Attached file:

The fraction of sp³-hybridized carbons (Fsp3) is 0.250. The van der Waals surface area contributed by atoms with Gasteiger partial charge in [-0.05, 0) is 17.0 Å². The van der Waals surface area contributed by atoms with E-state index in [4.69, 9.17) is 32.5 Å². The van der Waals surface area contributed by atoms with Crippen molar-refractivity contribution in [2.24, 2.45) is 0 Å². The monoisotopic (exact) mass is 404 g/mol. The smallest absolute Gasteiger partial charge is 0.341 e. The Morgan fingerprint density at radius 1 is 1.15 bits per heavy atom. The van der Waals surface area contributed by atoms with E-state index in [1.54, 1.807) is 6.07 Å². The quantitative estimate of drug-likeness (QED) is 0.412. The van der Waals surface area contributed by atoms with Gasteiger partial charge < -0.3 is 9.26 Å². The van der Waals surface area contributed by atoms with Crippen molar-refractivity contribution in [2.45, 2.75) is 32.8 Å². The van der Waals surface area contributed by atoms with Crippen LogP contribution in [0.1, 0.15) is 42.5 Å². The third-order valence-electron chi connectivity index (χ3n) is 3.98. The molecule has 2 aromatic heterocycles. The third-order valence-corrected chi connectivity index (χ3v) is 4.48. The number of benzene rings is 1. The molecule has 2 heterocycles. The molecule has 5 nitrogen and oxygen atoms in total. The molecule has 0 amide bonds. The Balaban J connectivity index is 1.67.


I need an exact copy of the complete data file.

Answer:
The fraction of sp³-hybridized carbons (Fsp3) is 0.250. The van der Waals surface area contributed by atoms with Gasteiger partial charge in [-0.05, 0) is 17.0 Å². The van der Waals surface area contributed by atoms with E-state index in [4.69, 9.17) is 32.5 Å². The van der Waals surface area contributed by atoms with Crippen molar-refractivity contribution in [2.24, 2.45) is 0 Å². The monoisotopic (exact) mass is 404 g/mol. The smallest absolute Gasteiger partial charge is 0.341 e. The Morgan fingerprint density at radius 1 is 1.15 bits per heavy atom. The van der Waals surface area contributed by atoms with E-state index in [1.54, 1.807) is 6.07 Å². The quantitative estimate of drug-likeness (QED) is 0.412. The van der Waals surface area contributed by atoms with Gasteiger partial charge < -0.3 is 9.26 Å². The van der Waals surface area contributed by atoms with Crippen molar-refractivity contribution in [2.45, 2.75) is 32.8 Å². The van der Waals surface area contributed by atoms with Crippen LogP contribution in [0.1, 0.15) is 42.5 Å². The third-order valence-electron chi connectivity index (χ3n) is 3.98. The molecule has 2 aromatic heterocycles. The third-order valence-corrected chi connectivity index (χ3v) is 4.48. The number of benzene rings is 1. The molecule has 2 heterocycles. The molecule has 5 nitrogen and oxygen atoms in total. The molecule has 0 amide bonds. The Balaban J connectivity index is 1.67.